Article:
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Citizen group questions plant

The Concerned Citizens of Crawford County (and Harrison, too) is a group of 100-plus (and growing) local folks opposed to Liberty Green Renewables' proposed "Milltown Clean Energy facility" (as LGR referred to it in the Clarion's People Forum).

Why won't LGR use the word incinerator? (If it looks like a duck, walks like a duck, and quacks like a duck ) LGR called it "clean." My son's fifth-grade Scott Foresman science textbook says, "One disadvantage is that burning biomass does cause air pollution." Can air pollution be "clean"?

LGR says it's "clean" because it will produce less than 10 percent of the emissions of a coal-burning incinerator. Why would anyone think we need a potential 150-foot smokestack and 10 percent of the pollution of a coal incinerator next to the Blue River, a river the Indiana Natural Resources Commis-sion calls a "State designated Scenic River" with "statewide or greater significance" and "outstanding ecological importance"?

Why put it less than a mile as the crow flies (or the emissions fall) from Milltown Elementary School and less than one-half mile from Milltown residents? Why not put it in the industrial park?

Well, LGR says the site "has reasonable water supplies and discharge capabilities (Feb. 18, Clarion News)." They say they need 500,000 gallons of water a day, but our water district says it can't provide that. Other incinerators of this type and size dump 20 percent, or 100,000 gallons, of polluted water a day (LGR says that wastewater will contain "particulates" — they just don't say what kind of particles).

Where will it go? They don't say. They did say at a Milltown Town Council meeting that when it rains, the run-off goes right down the sinkholes. Sound like "reasonable discharge"? Maybe they'll run a pipe to the river; why else would they be seeking a permit from the Blue River Commission, who only oversees riverbank use? My kids swim, fish and kayak in that river. Milltown's biggest employers, the canoe rental and restaurants, rely on tourists who come to enjoy the river. Heck, we all love that river. How many folks will stop coming to canoe on it when they see that pipe and potentially up to 150-foot smokestack? If we lose 50 jobs to create 25, is it worth it?

LGR plans to burn 250,000 tons of wood a year. According to physics, that leaves 45 percent of 250,000 tons in an ash pile and ash ponds. Isn't it reasonable to think the pollution in that ash may leach down into all those sinkholes, then into the cave system, Blue River and maybe Milltown's water system, which comes from a nearby well, probably in the same aquifer. The Division of Water has written that "the majority of the sinkholes occur within one or two miles of the Blue River," just like this site, right on the top of the cave system Indiana calls "the Blue River Group," the "most extensive karst development in Crawford County." Isn't is reasonable to think that it may get in the neighbors' well water or come down onto the playground at Milltown Elementary and my gutter-fed cistern as acid rain (the common term for the sulfur dioxide LGR admits will come out of the stack)?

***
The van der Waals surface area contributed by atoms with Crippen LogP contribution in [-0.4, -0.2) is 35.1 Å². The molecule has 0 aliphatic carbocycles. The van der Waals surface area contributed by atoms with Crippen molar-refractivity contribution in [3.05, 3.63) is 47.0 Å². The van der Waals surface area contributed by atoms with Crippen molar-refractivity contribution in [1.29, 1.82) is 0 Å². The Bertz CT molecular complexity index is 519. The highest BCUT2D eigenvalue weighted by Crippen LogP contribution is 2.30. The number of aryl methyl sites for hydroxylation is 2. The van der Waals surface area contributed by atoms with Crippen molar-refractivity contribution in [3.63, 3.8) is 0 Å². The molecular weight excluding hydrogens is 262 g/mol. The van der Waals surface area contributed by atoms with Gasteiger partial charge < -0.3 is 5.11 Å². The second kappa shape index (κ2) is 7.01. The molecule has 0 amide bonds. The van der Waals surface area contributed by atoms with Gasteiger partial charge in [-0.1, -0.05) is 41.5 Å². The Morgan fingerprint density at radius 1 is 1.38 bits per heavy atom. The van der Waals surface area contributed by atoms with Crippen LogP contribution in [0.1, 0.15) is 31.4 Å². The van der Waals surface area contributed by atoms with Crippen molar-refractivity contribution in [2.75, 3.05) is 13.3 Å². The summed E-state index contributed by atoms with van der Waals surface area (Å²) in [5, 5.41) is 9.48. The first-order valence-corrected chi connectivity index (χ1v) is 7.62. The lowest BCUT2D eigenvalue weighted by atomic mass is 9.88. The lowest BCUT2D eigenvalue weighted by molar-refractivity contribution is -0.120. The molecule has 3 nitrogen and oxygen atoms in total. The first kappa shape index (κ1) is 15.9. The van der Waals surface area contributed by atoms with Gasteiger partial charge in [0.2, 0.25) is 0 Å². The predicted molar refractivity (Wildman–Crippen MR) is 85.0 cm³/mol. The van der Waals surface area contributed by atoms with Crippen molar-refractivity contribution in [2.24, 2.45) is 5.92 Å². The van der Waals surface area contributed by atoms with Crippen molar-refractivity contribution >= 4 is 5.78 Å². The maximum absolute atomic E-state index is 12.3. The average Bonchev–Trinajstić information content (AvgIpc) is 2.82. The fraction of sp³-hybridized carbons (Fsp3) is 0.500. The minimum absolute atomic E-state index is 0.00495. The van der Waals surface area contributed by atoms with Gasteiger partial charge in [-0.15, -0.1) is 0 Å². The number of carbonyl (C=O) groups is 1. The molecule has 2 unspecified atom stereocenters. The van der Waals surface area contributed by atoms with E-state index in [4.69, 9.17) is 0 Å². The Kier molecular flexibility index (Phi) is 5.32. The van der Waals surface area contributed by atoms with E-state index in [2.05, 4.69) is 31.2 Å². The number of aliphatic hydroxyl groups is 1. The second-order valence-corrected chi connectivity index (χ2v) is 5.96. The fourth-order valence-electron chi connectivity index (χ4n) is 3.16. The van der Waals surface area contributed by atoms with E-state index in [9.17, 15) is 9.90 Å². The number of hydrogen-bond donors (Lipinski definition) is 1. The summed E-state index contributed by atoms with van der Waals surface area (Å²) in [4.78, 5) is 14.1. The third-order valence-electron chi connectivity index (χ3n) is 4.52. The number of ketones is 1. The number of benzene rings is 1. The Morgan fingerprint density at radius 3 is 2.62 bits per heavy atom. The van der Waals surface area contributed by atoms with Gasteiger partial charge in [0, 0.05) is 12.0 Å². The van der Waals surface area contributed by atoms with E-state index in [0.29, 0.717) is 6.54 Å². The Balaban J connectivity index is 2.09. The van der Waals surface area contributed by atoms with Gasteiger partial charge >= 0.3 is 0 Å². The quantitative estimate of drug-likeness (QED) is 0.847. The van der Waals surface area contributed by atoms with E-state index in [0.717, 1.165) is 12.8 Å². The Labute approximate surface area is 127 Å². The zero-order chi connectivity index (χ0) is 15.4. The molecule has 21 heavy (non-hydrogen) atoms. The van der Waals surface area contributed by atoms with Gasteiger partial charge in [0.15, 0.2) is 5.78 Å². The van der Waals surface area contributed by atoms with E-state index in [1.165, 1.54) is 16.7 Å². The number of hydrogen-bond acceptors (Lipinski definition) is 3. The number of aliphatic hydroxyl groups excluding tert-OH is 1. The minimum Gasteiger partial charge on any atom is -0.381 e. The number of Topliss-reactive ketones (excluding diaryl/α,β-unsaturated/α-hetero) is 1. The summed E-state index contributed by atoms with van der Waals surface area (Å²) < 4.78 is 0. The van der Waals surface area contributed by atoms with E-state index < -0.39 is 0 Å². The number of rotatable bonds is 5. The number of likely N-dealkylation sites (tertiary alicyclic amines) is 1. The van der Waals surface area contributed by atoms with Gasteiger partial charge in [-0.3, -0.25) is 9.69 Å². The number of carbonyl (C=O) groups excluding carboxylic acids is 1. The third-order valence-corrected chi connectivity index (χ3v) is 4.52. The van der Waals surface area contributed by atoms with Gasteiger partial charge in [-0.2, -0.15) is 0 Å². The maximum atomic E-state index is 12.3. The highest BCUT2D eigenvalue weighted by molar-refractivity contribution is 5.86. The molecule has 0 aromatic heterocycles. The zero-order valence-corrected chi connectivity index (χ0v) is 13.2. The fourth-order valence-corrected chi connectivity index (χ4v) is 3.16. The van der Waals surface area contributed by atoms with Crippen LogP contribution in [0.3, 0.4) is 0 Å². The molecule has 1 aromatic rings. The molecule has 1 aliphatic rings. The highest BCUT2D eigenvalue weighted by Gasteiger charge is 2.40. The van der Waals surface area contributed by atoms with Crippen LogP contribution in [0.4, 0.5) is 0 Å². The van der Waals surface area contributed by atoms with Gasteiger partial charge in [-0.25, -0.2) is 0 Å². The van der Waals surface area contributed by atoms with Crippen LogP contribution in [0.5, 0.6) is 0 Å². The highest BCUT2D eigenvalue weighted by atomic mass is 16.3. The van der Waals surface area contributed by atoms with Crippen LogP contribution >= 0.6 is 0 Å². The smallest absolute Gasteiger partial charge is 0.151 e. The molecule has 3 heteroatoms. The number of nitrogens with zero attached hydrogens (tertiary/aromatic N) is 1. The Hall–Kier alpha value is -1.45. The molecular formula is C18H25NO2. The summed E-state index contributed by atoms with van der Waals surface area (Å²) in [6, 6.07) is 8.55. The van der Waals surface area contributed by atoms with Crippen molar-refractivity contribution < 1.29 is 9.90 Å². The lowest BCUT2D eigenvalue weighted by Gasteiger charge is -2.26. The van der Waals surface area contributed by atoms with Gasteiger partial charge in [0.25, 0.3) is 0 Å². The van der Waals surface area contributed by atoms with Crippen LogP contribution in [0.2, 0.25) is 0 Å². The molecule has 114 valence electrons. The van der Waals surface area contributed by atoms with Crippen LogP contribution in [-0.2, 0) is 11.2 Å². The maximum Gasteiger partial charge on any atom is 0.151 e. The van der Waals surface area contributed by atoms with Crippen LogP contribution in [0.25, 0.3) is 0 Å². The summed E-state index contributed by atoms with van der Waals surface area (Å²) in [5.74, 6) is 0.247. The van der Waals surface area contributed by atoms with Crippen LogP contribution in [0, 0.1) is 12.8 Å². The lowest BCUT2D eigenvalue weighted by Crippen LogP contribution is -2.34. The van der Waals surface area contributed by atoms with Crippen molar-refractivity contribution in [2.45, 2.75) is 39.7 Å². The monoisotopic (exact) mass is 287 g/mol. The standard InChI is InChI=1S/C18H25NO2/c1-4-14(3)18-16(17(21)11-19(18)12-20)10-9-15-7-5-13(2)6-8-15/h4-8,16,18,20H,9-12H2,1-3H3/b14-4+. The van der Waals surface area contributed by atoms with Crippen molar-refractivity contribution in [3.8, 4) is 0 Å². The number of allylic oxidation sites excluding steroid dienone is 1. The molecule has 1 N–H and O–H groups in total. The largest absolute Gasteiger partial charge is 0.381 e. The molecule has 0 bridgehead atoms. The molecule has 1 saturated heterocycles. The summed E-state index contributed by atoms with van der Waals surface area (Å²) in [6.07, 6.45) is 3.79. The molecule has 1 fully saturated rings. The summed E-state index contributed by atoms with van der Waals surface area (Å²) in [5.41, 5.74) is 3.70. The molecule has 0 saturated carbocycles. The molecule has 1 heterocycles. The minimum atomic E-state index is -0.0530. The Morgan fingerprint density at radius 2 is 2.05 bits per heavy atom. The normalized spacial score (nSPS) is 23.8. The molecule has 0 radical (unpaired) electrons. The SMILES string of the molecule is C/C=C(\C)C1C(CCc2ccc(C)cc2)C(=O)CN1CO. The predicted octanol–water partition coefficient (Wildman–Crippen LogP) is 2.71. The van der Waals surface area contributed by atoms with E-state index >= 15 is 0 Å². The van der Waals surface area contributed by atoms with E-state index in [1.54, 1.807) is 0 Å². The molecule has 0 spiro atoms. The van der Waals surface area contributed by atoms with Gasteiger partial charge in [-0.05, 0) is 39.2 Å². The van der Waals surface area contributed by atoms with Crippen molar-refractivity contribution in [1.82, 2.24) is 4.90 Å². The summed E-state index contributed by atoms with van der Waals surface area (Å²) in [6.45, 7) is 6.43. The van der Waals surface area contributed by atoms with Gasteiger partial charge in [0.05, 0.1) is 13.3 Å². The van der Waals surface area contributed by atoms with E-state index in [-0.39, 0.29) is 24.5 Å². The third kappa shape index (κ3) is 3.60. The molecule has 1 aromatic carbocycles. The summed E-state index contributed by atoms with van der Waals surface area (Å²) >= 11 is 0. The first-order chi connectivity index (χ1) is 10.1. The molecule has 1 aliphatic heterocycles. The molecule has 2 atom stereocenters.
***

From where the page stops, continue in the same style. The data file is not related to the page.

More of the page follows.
Heck, LGR said at the Milltown Council meeting that the sulfur they burn won't smell. The pollution from their incinerator is "clean." How can you burn sulfur without a smell? Moreover, they're only going to keep a 30-day supply of sawdust and wood chips there; that's only a 16,000-rick pile, a pile about eight feet high covering four football fields. Why won't the haze of dust particles that neighbors of incinerators of this type in other places, like Burlington, Vt., describe as "pungent odors, fugitive dust emissions and nauseating stack emissions" that cause them "headaches, nausea and respiratory problems" happen here?

Why won't the toxic formaldehyde and "vinegar-ammonia odors" produced by fermenting wood chips in Vermont come from this 16,000-rick pile? Why won't it leach into the groundwater through all those sinkholes here as it did in Vermont, polluting their class III municipal water system? When the wind blows, why won't that ash and dust get into the air? Why won't the penicillium that fungi in wood chips emit affect my son's asthma? These "intolerable concentrations of wood dust" folks in Vermont report have "inhalable and respirable (small enough to enter the lungs and stay there) particles that can remain suspended in the air for a year or more," according to that town's impact report. Why won't it happen here at the intersection of state roads 64 and 66 next to the river?

If you're like me and would miss seeing the stars at night near Milltown or fishing and swimming in the river or breathing clean air, join us at the Crawford County Commissioners' meeting tomorrow evening (Thursday) to let them know to please think twice before giving LGR a tax abatement for this incinerator. Remember: The Trojan horse looked really good when the Greeks rolled it up to Troy as a gift. The Trojans brought it right into town. While they slept that night, the enemy climbed out of that gift horse (perhaps they should have looked it in the mouth) and killed them all.

Join your neighbors, the Concerned Citizens of Crawford (and Harrison) County.

For more information, visit our Web site at www.concernedcounty.org.

Mark R. Woods, Co-chair of the Concerned Citizens of Crawford (and Harrison) County
February 25, 2009

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